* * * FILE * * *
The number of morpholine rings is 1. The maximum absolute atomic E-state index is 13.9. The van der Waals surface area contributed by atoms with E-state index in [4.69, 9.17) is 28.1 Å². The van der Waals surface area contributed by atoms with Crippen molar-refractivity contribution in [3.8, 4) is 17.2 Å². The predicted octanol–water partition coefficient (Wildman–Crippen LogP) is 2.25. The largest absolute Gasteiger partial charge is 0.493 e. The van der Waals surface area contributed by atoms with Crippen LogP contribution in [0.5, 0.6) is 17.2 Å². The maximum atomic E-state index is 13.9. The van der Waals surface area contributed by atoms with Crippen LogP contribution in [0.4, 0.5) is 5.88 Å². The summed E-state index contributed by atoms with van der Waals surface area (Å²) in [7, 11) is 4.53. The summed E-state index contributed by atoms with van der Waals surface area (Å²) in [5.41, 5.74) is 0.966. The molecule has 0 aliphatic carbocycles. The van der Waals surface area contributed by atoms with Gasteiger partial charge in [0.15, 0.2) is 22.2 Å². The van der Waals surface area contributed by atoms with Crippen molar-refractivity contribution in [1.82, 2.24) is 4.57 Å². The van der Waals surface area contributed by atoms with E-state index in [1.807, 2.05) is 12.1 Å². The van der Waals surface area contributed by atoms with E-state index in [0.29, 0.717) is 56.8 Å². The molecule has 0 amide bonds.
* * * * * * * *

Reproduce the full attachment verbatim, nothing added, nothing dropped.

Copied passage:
The number of morpholine rings is 1. The maximum absolute atomic E-state index is 13.9. The van der Waals surface area contributed by atoms with E-state index in [4.69, 9.17) is 28.1 Å². The van der Waals surface area contributed by atoms with Crippen molar-refractivity contribution in [3.8, 4) is 17.2 Å². The predicted octanol–water partition coefficient (Wildman–Crippen LogP) is 2.25. The largest absolute Gasteiger partial charge is 0.493 e. The van der Waals surface area contributed by atoms with Crippen LogP contribution in [0.5, 0.6) is 17.2 Å². The maximum atomic E-state index is 13.9. The van der Waals surface area contributed by atoms with Crippen LogP contribution in [0.4, 0.5) is 5.88 Å². The summed E-state index contributed by atoms with van der Waals surface area (Å²) in [7, 11) is 4.53. The summed E-state index contributed by atoms with van der Waals surface area (Å²) in [5.41, 5.74) is 0.966. The molecule has 0 aliphatic carbocycles. The van der Waals surface area contributed by atoms with Gasteiger partial charge in [0.15, 0.2) is 22.2 Å². The van der Waals surface area contributed by atoms with Crippen molar-refractivity contribution in [1.82, 2.24) is 4.57 Å². The van der Waals surface area contributed by atoms with E-state index in [1.807, 2.05) is 12.1 Å². The van der Waals surface area contributed by atoms with E-state index in [0.29, 0.717) is 56.8 Å². The molecule has 0 amide bonds.